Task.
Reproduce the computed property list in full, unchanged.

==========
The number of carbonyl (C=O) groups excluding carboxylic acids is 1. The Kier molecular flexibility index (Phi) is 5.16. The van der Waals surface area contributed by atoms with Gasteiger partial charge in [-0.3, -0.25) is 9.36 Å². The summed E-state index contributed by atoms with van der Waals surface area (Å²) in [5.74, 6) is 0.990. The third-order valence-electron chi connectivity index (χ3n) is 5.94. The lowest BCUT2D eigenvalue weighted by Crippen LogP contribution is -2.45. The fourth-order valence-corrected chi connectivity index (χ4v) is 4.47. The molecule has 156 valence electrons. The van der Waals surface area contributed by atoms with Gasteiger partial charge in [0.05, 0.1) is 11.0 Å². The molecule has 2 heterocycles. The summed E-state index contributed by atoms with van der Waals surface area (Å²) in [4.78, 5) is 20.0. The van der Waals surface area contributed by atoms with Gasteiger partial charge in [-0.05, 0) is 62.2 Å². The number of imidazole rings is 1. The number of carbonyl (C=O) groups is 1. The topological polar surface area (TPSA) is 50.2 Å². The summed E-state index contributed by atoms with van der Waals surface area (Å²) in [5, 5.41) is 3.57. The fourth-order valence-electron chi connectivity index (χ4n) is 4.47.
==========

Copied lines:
The number of carbonyl (C=O) groups excluding carboxylic acids is 1. The Kier molecular flexibility index (Phi) is 5.16. The van der Waals surface area contributed by atoms with Gasteiger partial charge in [-0.3, -0.25) is 9.36 Å². The summed E-state index contributed by atoms with van der Waals surface area (Å²) in [5.74, 6) is 0.990. The third-order valence-electron chi connectivity index (χ3n) is 5.94. The lowest BCUT2D eigenvalue weighted by Crippen LogP contribution is -2.45. The fourth-order valence-corrected chi connectivity index (χ4v) is 4.47. The molecule has 156 valence electrons. The van der Waals surface area contributed by atoms with Gasteiger partial charge in [0.05, 0.1) is 11.0 Å². The molecule has 2 heterocycles. The summed E-state index contributed by atoms with van der Waals surface area (Å²) in [4.78, 5) is 20.0. The van der Waals surface area contributed by atoms with Gasteiger partial charge in [-0.05, 0) is 62.2 Å². The number of imidazole rings is 1. The number of carbonyl (C=O) groups is 1. The topological polar surface area (TPSA) is 50.2 Å². The summed E-state index contributed by atoms with van der Waals surface area (Å²) in [5, 5.41) is 3.57. The fourth-order valence-electron chi connectivity index (χ4n) is 4.47.